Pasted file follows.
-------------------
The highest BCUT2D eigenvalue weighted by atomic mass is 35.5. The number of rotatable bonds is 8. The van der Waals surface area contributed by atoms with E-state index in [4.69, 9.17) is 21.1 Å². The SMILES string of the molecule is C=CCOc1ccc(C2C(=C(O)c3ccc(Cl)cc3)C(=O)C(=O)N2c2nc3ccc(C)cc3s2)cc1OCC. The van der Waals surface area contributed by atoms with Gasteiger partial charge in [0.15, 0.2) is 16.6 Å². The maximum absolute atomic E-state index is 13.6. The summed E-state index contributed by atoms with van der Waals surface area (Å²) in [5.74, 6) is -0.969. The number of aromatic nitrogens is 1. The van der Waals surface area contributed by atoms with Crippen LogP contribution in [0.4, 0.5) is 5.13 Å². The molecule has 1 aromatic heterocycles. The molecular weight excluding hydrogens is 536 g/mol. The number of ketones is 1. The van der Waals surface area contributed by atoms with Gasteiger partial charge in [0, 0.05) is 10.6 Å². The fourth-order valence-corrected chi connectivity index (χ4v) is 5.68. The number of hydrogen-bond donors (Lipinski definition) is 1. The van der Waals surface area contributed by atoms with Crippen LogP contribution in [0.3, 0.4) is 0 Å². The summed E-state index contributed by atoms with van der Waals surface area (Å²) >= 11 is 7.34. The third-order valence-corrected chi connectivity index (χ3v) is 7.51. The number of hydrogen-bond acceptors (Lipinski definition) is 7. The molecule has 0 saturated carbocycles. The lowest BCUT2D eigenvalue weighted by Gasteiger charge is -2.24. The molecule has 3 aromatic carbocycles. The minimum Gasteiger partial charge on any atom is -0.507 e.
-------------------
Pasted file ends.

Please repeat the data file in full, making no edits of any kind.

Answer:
The highest BCUT2D eigenvalue weighted by atomic mass is 35.5. The number of rotatable bonds is 8. The van der Waals surface area contributed by atoms with E-state index in [4.69, 9.17) is 21.1 Å². The SMILES string of the molecule is C=CCOc1ccc(C2C(=C(O)c3ccc(Cl)cc3)C(=O)C(=O)N2c2nc3ccc(C)cc3s2)cc1OCC. The van der Waals surface area contributed by atoms with Gasteiger partial charge in [0.15, 0.2) is 16.6 Å². The maximum absolute atomic E-state index is 13.6. The summed E-state index contributed by atoms with van der Waals surface area (Å²) in [5.74, 6) is -0.969. The number of aromatic nitrogens is 1. The van der Waals surface area contributed by atoms with Crippen LogP contribution in [0.4, 0.5) is 5.13 Å². The molecule has 1 aromatic heterocycles. The molecular weight excluding hydrogens is 536 g/mol. The number of ketones is 1. The van der Waals surface area contributed by atoms with Gasteiger partial charge in [0, 0.05) is 10.6 Å². The fourth-order valence-corrected chi connectivity index (χ4v) is 5.68. The number of hydrogen-bond donors (Lipinski definition) is 1. The van der Waals surface area contributed by atoms with Crippen LogP contribution in [0.3, 0.4) is 0 Å². The summed E-state index contributed by atoms with van der Waals surface area (Å²) >= 11 is 7.34. The third-order valence-corrected chi connectivity index (χ3v) is 7.51. The number of hydrogen-bond acceptors (Lipinski definition) is 7. The molecule has 0 saturated carbocycles. The lowest BCUT2D eigenvalue weighted by Gasteiger charge is -2.24. The molecule has 3 aromatic carbocycles. The minimum Gasteiger partial charge on any atom is -0.507 e.